OHS Canada Magazine


January 11, 2011
By Emily Landau
Health & Safety

These days, employers and workers alike are becoming more aware that environmental hazards on the outside can infiltrate workplaces on the inside. Lately, though, the buzz has been growing around a potential enemy launching a sneak attack through wires and plugged-in devices.

“Dirty electricity” is a simpler term for high-frequency voltage transients, which are electromagnetic fields (EMF) produced whenever power signals are transformed. “Dirty electricity is caused by sparking, arcing and anything that interrupts current flow,” explains Dr. Samuel Milham, an epidemiologist in Indio, California.

Kevin Byrne, an engineer and the president of EMF Solutions in Toronto, says that any electronic devices commonly found in workplaces – including computers, monitors, printers, phones and compact fluorescent light bulbs – are capable of producing dirty electricity.

Some experts suggest that these filthy fields pose health risks; others insist claims of adverse bio-effects are unfounded. So, what’s the dirt?

Before the advent of modern electronics, electrical current was smooth and continuous, vibrating at a base frequency of 60 hertz (Hz), says Lawrence Gust, an engineer and environmental consultant in Ventura, California. But newer electronics rely on voltage converters, which transform the standard 120 volts (alternating current) into lower voltage (direct current) to allow plugged-in devices to run, Gust says.


“The process for doing that creates different frequencies that are much higher than the base frequency of the electricity,” he explains, adding that these frequencies can reach levels ranging from two to 100 kilohertz (kHz).

The rub, Byrne suggests, is that not all energy is trapped in the wire, and this is where concerns begin to manifest. Some of the energy emitting from the wire creates an electric field, he says, and “dirty electricity rides on the electric field.”

As to how far beyond the wire dirty electricity radiates, Gust can offer no specific measure, but posits that its effect depends on the sensitivity of the user. If a person is two metres away, “probably no problem,” he says. If just one metre away, however, “maybe there’s some sensitivity there.”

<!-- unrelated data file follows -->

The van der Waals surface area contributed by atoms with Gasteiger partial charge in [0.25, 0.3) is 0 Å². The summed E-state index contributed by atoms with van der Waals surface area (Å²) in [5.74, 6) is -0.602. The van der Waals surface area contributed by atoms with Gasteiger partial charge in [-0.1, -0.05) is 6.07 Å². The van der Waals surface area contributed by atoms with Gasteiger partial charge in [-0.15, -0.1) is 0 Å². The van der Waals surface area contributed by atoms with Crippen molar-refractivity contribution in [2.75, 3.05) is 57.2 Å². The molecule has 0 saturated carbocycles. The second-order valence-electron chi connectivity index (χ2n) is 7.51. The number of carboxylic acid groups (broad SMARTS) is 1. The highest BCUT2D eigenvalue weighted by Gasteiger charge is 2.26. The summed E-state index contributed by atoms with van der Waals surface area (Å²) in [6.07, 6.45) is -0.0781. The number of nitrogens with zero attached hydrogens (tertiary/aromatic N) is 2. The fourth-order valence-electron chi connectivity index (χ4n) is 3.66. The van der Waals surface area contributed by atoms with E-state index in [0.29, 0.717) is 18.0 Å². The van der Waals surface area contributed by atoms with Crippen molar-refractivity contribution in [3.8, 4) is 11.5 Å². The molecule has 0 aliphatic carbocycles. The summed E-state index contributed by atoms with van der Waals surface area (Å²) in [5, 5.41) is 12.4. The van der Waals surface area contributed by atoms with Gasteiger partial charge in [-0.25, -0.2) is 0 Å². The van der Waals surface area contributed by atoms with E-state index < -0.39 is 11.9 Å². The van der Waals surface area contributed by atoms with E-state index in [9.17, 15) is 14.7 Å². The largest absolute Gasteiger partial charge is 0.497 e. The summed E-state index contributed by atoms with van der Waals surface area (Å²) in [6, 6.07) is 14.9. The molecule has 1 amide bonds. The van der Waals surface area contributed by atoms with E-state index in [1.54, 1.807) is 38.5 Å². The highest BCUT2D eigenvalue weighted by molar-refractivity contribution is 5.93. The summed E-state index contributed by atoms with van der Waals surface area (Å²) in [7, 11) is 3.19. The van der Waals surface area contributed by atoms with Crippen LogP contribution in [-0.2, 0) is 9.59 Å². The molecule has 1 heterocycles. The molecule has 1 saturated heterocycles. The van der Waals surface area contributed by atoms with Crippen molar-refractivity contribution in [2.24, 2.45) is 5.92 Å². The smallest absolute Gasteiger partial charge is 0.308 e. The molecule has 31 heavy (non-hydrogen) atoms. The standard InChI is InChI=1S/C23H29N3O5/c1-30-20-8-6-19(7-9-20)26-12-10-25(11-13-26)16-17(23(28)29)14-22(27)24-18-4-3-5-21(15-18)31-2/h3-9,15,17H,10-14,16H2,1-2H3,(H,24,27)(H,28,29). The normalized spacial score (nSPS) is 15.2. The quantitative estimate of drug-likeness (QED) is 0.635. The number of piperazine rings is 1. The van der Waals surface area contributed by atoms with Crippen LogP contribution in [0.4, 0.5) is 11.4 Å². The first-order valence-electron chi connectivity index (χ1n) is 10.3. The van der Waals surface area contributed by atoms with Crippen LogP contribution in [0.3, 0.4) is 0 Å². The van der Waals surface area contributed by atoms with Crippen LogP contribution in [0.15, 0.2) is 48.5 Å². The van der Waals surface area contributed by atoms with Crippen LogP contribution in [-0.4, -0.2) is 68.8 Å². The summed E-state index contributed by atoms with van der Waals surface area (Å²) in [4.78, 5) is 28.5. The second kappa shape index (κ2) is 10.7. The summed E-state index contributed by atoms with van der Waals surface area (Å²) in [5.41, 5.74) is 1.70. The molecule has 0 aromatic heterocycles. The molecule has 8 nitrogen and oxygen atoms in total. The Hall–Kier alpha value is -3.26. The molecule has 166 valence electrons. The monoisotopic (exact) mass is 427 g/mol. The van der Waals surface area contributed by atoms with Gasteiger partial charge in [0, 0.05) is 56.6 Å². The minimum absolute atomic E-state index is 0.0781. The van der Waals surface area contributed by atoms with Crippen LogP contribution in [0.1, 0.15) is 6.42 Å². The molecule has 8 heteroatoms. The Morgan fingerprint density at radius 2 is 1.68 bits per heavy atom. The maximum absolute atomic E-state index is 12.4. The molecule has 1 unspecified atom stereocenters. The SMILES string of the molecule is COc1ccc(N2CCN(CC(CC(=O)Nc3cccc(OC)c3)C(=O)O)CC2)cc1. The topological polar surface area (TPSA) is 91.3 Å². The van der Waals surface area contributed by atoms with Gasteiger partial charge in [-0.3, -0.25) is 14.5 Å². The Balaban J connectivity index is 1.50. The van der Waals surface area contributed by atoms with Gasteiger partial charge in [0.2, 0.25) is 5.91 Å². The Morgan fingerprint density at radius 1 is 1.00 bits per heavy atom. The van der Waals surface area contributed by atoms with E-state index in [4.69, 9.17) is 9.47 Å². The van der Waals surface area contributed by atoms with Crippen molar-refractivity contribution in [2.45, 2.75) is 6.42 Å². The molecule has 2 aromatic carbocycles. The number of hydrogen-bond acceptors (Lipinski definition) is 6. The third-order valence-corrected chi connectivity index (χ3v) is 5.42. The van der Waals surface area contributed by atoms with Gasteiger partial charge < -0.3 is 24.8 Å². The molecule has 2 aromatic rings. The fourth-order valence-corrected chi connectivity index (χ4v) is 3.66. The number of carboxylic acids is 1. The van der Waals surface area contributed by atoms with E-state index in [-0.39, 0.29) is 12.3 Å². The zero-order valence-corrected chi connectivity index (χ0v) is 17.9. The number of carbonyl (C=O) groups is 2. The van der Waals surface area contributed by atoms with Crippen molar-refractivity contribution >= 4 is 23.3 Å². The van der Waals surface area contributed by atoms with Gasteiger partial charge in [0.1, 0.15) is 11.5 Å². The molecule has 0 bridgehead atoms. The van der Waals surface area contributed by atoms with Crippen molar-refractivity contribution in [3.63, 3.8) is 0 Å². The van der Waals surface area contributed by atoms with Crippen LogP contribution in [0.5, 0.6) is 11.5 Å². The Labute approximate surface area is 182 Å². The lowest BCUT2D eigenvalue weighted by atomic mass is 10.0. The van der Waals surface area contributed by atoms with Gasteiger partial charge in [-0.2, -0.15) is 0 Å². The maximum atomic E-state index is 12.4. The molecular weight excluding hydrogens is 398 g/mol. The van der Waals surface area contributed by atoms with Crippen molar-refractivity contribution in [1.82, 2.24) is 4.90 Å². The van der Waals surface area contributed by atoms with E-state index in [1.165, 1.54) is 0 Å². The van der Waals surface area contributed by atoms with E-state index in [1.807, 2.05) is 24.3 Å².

In an office environment, Gust says, “everyone is close enough to one of these things” to be within two metres.

While devices such as computers and printers carry dirty electricity, Byrne says the levels associated with laptop computers might be particularly high. “Electrical fields are looking for capacitance” – the ability of a system to store an electrical charge, he explains. “The laptop is basically a battery being charged right under your hands,” creating an electric field that “will want to go through you to ground.”

Dirty electricity is measured in GS units, the units read by the Graham-Stetzer microsurge meter. “You want it to be below 50 GS for a safe level,” Byrne advises.

To reduce dirty electricity in wiring, he recommends installing a GS filter. Gust suggests the filter “gives the electrical line a haircut. It chops off all these [voltage] spikes. Therefore, it prevents these things from getting back on the wiring.”

But filter effectiveness is not without debate. A 2006 report from Health Canada, focusing on residential settings, states that the “filter does not clean up line voltage harmonics.”

In fact, the report notes, the filter’s “distortion products (harmonics) are carried on the electricity supply and add to the level of ‘dirty electricity’ in the house.”


If dirty electricity is regularly surging through offices, the million-dollar question is bound to arise: is it having a negative impact on worker health?